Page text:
If Silicon Alley Insider is correct that Apple's iPhone 4 is an iPad
killer, advertisers haven't taken notice yet. According to a new study from Millennial
Media, ad requests on the iPad are up 160% in the last month.
With Apple's iAd platform launching this summer (and the company's competitor-blocking ad policy), Steve Jobs' prediction that Apple will serve half of the mobile ads sent in the second half of 2010 might not be that far off.
Apple's rise to the top of the tech world has been marked just as much
by controversy as it has by success in the mobile market. The company's
desire for control has made it a target for critics, and potentially
Apple attracted the spotlight when it implemented new rules that essentially killed Adobe's iPhone/iPad ambitions by making it clear that apps developed using Adobe's Packager for iPhone tool contained in the newest version Flash Professional would not make it into the App Store. And its dislike for Flash was made abundantly clear when the iPad was unveiled, sans Flash support.
Earlier this week, Steve Jobs estimated that Apple's iAd network would handle 48% of all mobile advertising in the second half of 2010. That number may seem high, but it looks like Jobs is pulling out all the stops to make sure that developers choose iAd.
Today the company unveiled new terms of service that would prohibit competitors like Google from delivering ads on its mobile products. This is an anti-competitive slippery slope that could get Apple into trouble pretty quickly.
AdMob may currently be the largest mobile ad network, but Apple is bullish that dominance won't last long. In the six months that Google's purchase of AdMob spent stalled by the Federal Trade Commission, Apple purchased Quattro Wireless, integrated the business and launched iAds. Today, Steve Jobs announced that iAds would take in 48% of the mobile ad spend in the second half of 2010.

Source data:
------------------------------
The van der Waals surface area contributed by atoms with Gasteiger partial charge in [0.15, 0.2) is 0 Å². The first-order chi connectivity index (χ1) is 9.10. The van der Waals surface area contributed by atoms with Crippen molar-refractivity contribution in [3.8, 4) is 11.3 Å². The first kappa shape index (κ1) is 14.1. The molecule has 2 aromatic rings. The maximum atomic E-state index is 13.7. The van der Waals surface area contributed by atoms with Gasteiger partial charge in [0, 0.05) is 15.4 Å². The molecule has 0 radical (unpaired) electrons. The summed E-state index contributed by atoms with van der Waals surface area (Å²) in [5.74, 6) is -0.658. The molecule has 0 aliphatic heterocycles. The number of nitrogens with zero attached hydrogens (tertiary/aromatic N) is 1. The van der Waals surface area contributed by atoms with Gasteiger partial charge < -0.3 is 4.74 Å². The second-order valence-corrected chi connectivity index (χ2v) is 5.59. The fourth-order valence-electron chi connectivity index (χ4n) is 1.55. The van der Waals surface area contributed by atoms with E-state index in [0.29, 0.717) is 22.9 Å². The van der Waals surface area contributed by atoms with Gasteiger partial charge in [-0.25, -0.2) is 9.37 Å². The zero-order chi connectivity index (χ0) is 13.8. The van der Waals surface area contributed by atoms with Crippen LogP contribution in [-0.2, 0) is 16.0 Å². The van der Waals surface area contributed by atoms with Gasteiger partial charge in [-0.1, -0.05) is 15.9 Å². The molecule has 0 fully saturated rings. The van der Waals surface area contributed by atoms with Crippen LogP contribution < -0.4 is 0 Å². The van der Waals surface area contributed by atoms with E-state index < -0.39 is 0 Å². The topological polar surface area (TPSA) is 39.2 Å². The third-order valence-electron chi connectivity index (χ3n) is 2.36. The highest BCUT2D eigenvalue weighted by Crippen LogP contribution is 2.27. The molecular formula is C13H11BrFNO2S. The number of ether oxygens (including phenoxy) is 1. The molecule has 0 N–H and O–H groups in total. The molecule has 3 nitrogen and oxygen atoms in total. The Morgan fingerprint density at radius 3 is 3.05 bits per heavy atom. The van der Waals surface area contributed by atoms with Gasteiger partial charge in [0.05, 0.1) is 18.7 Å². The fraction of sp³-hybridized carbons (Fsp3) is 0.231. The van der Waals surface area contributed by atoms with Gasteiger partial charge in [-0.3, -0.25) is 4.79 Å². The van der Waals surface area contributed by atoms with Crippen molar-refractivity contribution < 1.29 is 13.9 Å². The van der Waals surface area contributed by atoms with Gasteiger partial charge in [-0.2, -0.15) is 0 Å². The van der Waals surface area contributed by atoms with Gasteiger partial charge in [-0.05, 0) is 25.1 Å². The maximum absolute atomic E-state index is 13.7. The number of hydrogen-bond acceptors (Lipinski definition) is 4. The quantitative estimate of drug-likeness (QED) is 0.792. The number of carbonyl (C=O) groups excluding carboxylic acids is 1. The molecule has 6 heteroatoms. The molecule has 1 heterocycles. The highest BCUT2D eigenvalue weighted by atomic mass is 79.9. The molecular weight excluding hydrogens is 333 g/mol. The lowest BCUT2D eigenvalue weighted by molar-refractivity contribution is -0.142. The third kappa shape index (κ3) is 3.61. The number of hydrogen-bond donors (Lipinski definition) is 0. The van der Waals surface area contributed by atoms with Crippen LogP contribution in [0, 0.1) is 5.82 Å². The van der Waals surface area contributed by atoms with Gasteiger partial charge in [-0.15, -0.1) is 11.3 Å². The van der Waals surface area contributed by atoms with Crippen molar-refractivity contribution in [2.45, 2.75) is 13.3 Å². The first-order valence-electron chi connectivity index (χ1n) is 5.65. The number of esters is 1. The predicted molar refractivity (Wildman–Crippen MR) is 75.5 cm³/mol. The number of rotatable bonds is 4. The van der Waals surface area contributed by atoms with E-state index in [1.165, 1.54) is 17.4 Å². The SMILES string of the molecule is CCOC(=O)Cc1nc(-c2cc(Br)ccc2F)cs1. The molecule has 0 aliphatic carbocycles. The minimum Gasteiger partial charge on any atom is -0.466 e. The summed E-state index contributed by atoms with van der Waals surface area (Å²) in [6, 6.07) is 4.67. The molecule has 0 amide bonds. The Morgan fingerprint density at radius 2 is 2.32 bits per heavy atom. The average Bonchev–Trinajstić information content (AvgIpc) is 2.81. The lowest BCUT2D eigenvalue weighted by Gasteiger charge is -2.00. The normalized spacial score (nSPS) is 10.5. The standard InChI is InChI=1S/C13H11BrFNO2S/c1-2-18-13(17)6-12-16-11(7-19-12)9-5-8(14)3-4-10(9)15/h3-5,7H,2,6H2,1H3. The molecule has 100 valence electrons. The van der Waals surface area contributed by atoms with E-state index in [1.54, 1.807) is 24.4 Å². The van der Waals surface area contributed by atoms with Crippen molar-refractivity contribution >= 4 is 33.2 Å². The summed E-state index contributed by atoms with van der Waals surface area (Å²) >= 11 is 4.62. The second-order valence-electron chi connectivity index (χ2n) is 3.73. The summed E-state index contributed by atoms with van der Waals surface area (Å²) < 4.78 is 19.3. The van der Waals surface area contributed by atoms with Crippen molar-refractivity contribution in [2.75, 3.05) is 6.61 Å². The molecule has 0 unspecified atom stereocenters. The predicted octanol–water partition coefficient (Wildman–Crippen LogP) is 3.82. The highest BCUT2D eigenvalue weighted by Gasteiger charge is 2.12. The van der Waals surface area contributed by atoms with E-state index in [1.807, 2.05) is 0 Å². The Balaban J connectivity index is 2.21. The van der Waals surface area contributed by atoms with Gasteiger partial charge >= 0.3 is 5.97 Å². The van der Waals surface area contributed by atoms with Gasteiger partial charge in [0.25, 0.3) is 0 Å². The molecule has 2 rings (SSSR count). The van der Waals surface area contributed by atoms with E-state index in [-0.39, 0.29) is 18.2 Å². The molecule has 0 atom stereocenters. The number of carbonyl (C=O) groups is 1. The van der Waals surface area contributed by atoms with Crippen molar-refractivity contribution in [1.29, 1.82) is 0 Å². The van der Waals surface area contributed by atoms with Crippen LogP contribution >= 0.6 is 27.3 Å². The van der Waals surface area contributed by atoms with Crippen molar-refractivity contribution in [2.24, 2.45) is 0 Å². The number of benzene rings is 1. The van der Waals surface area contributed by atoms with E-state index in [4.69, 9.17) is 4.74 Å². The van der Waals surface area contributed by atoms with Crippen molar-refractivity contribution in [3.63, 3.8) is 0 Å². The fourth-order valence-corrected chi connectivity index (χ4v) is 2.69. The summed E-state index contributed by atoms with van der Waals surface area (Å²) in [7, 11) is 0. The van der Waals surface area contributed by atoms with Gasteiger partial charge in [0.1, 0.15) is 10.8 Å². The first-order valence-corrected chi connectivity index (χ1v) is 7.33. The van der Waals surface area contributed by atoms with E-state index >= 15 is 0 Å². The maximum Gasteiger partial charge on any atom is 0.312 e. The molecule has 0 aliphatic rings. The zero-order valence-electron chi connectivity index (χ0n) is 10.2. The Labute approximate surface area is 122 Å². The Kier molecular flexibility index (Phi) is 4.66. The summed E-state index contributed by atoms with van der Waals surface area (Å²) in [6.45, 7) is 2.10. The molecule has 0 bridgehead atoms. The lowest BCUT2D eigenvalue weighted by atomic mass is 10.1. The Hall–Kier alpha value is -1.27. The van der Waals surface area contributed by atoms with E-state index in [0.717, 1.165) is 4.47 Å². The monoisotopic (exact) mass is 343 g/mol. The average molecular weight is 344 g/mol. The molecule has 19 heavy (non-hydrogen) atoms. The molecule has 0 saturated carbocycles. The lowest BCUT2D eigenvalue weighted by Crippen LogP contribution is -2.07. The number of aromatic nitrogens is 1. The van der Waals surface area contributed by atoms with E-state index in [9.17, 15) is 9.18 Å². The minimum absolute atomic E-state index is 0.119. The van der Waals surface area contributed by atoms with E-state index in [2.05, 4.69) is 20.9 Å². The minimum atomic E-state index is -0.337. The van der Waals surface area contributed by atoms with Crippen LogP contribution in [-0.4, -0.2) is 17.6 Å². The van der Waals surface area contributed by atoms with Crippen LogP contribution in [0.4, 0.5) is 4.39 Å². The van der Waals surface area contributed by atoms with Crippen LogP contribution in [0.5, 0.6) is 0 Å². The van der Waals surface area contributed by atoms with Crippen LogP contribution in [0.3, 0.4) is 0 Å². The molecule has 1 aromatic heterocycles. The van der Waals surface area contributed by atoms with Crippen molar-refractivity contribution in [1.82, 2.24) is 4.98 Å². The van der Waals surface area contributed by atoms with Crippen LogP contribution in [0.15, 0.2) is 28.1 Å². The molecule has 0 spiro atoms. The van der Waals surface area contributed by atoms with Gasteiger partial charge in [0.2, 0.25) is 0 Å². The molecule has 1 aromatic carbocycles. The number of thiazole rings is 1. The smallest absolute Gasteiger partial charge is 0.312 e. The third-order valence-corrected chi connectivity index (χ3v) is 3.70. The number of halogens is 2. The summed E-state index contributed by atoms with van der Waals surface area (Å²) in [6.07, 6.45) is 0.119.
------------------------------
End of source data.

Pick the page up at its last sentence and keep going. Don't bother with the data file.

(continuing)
That's wishful thinking if you ask AdMob's CEO Omar Hamoui. On stage with John Battelle at CMSummit, Hamoui took a moment to dispel some of the boasting that Apple has made about mobile.
Apple may be charging a premium for placements on its new mobile ad platform, but it looks like brands that use iAds will also have access to features that no other ad network can deliver.
According to an email sent to developers planning to advertise their apps within other iPhone and iPod apps, iAds is offering a few features that cannot be duplicated by any of their competitors. Will conversion tracking beworth the premium Apple is charging for ads?
Google's overwhelming dominance in search is proving to be a hindrance in other areas of its business. Like mobile, where the search giant's $750 million purchase of AdMob is rumored to get blocked by the Federal Trade Commission sometime this week.
Despite the fact that Google has not proven itself to dominate in any sector other than search, the company's reputation seems to precede its success in mobile. But blocking the Google-AdMob deal would be preemptive regulation at its worst. The mobile ad market is still anyone's game.
Apple's iPhone may be known as The Jesus Phone, but Google's diversified approach to selling smartphones appears to be paying off. According to AdMob's March Mobile Metrics Report, Google's Android operating system is quickly picking up market share in the smartphone market.
When it comes to marketing, 'location, location, location' has always
been important. But thanks to the rapid growth and maturity of mobile
technologies, 'location, location, location' is taking on new meaning.
Location-based advertising is potentially the holy grail of mobile
marketing. And it appears that Apple, which occupies an important
position in the mobile market with the iPhone, apparently wants to keep
location-based advertising opportunities to itself.
Google's bread and butter is search advertising but it isn't neglecting display advertising. It made that clear when it purchased DoubleClick for $3.1bn in 2008.
And it continues to make bets in the display advertising space. Yesterday, Google announced that it was acquiring dynamic ad serving and optimization startup Teracent.
Google may have its fingers in a lot of pots when it comes to digital advertising, but to date, it has not replicated its runaway success in search. While the company may be late to market with its online display advertising play, Google is not risking the same fate in mobile.
From the Android to mobile search, Google has been making plays there for months. And with today's acquisition of AdMob, the search giant will have more of its bases covered in that market.